Re-entry Qarman


XPL stands for Aerothermodynamics Experiment Payload. These are the scientific payloads that fly on board of the satellite to investigate the thermal behavior of the Thermal Protection System (TPS) during the re-entry.

There are 6 sub-payloads with different aims in XPL:

TPS Efficiency Payload: The objectives of this payload are to measure the heating and the ablation of the front TPS, which is made of Cork P50. This can be done by temperature measurements. Thermocouples are inserted in plugs which plug in to the front TPS.

TPS & Environment Payload: This payload consists of pressure measurements in the front part of the vehicle to understand the aerothermodynamic environment together with the XPL01. It will allow us to later reconstruct the trajectory and will also act as input to understand the ablative material behavior and efficiency.

Stability Payload: This payload aims to determine the stability of the satellite during the re-entry phase of the mission by measuring the static pressure on the side panels of the spacecraft.

Shear Force & Transition Payload: Sharing the same pressure sensors with the former payload, the objective of this payload is to determine whether or not a laminar to turbulent transition will happen. The side pressure ports also contribute to CFD validation.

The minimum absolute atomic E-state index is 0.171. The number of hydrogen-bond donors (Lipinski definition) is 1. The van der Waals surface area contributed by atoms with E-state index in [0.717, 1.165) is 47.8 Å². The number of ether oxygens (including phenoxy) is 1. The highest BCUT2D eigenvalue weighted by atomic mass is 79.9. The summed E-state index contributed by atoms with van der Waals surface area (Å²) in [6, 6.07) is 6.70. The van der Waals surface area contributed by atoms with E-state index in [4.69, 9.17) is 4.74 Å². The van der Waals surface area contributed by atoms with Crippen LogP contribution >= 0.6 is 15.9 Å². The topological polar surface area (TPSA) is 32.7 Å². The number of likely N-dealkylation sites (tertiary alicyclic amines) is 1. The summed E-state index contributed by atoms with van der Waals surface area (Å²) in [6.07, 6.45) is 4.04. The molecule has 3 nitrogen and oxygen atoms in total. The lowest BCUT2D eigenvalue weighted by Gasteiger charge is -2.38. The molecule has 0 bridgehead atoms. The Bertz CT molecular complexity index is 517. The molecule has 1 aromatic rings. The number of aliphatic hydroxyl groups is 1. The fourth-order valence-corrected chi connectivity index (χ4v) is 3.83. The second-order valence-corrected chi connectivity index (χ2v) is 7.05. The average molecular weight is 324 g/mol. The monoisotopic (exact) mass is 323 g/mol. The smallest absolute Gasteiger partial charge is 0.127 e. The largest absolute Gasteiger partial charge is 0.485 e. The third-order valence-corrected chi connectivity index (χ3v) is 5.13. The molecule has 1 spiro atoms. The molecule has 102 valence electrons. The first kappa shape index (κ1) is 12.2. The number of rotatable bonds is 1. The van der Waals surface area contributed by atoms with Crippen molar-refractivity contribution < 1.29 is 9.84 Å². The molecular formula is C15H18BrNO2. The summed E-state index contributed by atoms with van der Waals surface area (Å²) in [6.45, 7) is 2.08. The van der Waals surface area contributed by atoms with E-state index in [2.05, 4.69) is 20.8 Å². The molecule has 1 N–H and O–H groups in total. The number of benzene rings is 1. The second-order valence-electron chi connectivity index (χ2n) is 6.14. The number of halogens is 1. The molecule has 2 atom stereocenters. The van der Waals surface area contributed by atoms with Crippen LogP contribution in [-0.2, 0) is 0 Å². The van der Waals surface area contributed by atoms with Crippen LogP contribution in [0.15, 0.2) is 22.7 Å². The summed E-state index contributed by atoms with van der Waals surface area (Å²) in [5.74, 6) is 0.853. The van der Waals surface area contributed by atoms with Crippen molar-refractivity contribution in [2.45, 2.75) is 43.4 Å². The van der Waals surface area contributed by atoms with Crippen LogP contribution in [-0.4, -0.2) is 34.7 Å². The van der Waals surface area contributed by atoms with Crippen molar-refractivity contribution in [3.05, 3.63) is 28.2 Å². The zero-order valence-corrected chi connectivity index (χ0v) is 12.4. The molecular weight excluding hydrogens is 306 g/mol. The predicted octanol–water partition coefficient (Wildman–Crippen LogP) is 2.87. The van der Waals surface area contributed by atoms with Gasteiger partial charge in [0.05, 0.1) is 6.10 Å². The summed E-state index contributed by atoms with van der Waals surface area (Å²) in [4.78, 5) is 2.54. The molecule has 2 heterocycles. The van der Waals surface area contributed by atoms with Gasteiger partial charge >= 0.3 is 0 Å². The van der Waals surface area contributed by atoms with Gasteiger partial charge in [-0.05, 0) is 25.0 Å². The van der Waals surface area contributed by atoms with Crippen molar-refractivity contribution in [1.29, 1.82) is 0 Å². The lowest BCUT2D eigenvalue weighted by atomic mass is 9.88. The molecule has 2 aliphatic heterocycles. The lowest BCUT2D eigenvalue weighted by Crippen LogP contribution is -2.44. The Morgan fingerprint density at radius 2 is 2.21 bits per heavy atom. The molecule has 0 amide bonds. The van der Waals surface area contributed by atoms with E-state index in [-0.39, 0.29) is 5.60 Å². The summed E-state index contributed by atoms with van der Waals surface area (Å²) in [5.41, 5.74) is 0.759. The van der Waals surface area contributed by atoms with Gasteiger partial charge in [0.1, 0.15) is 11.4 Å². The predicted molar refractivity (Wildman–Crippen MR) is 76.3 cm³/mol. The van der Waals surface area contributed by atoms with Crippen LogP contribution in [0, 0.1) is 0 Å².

Off-stagnation Temperature Payload: Due to the nature of the boundary layer transition, an increase in heat is expected downstream of the transition location. Thus, temperature measurements are added to the side wall pressure ports to identify the transition region. Additionally, these temperature measurements will allow us to determine the behavior of the side ceramic TPS. In summary, this payload contributes to the transition determination and side TPS efficiency and also to CFD validation.

Emission Spectroscopy for Radiation Payload: an emission spectrometer is inserted in the TPS nose to monitor the species concentration and temperatures of the stagnation point of the vehicle.

The XPL PCB is placed in the front part of the satellite, right behind the TPS nose.